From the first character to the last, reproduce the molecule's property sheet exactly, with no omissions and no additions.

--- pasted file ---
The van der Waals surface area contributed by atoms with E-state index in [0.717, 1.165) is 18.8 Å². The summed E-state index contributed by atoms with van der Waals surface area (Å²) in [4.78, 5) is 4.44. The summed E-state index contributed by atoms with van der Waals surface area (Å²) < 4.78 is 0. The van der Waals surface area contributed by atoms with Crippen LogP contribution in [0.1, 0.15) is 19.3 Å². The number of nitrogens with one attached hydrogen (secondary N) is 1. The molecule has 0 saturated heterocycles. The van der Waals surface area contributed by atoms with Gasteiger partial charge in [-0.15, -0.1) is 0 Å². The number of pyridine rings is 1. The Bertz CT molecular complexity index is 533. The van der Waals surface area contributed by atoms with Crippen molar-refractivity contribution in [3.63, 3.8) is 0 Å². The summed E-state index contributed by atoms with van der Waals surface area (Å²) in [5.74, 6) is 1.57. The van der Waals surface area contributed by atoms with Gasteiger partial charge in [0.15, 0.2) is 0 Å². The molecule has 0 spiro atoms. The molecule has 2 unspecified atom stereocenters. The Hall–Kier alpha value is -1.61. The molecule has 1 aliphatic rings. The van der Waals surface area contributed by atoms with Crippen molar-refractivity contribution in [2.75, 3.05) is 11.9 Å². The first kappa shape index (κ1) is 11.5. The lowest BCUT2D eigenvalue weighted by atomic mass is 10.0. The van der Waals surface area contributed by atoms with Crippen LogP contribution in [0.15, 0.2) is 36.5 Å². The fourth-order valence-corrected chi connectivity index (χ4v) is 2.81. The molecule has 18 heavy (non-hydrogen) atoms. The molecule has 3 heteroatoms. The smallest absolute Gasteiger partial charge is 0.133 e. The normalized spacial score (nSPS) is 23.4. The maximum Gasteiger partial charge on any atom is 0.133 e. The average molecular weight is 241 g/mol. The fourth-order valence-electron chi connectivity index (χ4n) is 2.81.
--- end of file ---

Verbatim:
The van der Waals surface area contributed by atoms with E-state index in [0.717, 1.165) is 18.8 Å². The summed E-state index contributed by atoms with van der Waals surface area (Å²) in [4.78, 5) is 4.44. The summed E-state index contributed by atoms with van der Waals surface area (Å²) < 4.78 is 0. The van der Waals surface area contributed by atoms with Crippen LogP contribution in [0.1, 0.15) is 19.3 Å². The number of nitrogens with one attached hydrogen (secondary N) is 1. The molecule has 0 saturated heterocycles. The van der Waals surface area contributed by atoms with Gasteiger partial charge in [-0.15, -0.1) is 0 Å². The number of pyridine rings is 1. The Bertz CT molecular complexity index is 533. The van der Waals surface area contributed by atoms with Crippen molar-refractivity contribution in [3.63, 3.8) is 0 Å². The summed E-state index contributed by atoms with van der Waals surface area (Å²) in [5.74, 6) is 1.57. The van der Waals surface area contributed by atoms with Gasteiger partial charge in [0.15, 0.2) is 0 Å². The molecule has 0 spiro atoms. The molecule has 2 unspecified atom stereocenters. The Hall–Kier alpha value is -1.61. The molecule has 1 aliphatic rings. The van der Waals surface area contributed by atoms with Crippen molar-refractivity contribution in [2.75, 3.05) is 11.9 Å². The first kappa shape index (κ1) is 11.5. The lowest BCUT2D eigenvalue weighted by atomic mass is 10.0. The van der Waals surface area contributed by atoms with Crippen LogP contribution in [0.15, 0.2) is 36.5 Å². The fourth-order valence-corrected chi connectivity index (χ4v) is 2.81. The molecule has 18 heavy (non-hydrogen) atoms. The molecule has 3 heteroatoms. The smallest absolute Gasteiger partial charge is 0.133 e. The normalized spacial score (nSPS) is 23.4. The maximum Gasteiger partial charge on any atom is 0.133 e. The average molecular weight is 241 g/mol. The fourth-order valence-electron chi connectivity index (χ4n) is 2.81.